Kite (2014) Live-Action Film: What to Expect Given The Original 1998 Version
The trailer for the upcoming live-action adaption for the 1998 anime short film Kite has received a lot of negativity from the internet at large. There are so many unenthusiastic groans from news sites, YouTube comments and message boards, one could almost hear them off screen. If the trailer did not make this obvious enough, Kite tells the story of a high school girl, Sawa, who works as a crime fighter, and the people she meets along the way. In order to make any judgments about the quality of the live action film, it is worth investigating what made the original Kite popular (often called a ‘cult classic’), and contrast the footage presented so far to the anime.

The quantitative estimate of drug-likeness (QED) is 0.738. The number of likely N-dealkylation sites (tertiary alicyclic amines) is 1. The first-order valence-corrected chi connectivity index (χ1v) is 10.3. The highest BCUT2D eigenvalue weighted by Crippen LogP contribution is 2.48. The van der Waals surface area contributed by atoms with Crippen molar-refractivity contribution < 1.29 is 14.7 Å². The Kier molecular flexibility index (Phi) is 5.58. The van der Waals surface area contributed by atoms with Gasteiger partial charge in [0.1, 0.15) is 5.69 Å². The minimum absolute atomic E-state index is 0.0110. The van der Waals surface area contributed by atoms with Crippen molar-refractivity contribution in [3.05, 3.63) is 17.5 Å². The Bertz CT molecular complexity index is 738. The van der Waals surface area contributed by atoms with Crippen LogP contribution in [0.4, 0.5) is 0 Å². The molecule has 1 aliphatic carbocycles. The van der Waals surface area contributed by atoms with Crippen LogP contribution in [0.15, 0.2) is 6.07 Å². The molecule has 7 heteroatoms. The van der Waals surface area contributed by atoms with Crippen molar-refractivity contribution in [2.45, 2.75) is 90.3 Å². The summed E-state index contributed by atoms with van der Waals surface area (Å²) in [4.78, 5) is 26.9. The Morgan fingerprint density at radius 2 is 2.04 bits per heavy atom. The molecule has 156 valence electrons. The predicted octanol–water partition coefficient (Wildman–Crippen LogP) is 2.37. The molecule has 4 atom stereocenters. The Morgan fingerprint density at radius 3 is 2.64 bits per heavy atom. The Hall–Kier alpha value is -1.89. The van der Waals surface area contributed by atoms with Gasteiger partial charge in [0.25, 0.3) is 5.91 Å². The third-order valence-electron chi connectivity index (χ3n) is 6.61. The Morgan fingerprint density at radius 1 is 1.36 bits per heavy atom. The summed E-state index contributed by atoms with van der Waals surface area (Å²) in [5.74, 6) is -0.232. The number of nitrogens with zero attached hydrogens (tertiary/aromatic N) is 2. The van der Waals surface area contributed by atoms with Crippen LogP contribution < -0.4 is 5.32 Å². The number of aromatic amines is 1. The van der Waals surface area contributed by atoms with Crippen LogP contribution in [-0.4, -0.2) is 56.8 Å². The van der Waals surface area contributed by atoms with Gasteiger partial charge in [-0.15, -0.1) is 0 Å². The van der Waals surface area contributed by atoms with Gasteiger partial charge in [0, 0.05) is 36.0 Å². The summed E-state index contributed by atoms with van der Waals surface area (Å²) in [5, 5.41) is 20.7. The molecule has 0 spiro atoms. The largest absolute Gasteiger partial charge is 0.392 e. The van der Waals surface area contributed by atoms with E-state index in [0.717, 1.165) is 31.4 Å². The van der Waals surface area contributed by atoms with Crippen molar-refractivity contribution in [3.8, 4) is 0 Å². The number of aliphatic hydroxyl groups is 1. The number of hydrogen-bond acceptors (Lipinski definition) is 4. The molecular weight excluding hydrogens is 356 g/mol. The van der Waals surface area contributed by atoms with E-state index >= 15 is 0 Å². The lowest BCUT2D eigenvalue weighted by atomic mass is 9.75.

Kite by Yasuomi Umetsu is what would happen if Stephen King and Quenten Tarantino got together and made an animated feature. It was originally a set of short films (OVAs), but was combined together to create the 50-60 minute feature. What makes up the extra 10 minutes of the longer version? Explicit pornography. And since it was between a teenager and a grown man, Kite was banned in several countries. It is highly distracting to say the least. Unless you are in the mood for that style of hentai (anime porn), I would highly recommend to stay away from the uncut version as it disrupts the seriousness of the narrative and brings the level of content to overkill. David R Ellis was originally chosen to direct the live-action adaption but sadly passed away, so Ralph Ziman took up the role. He has directed some highly acclaimed, although unheard of, films like Jerusalema, The Zookeeper and Hearts and Minds. At least on paper the production appears to be in good hands.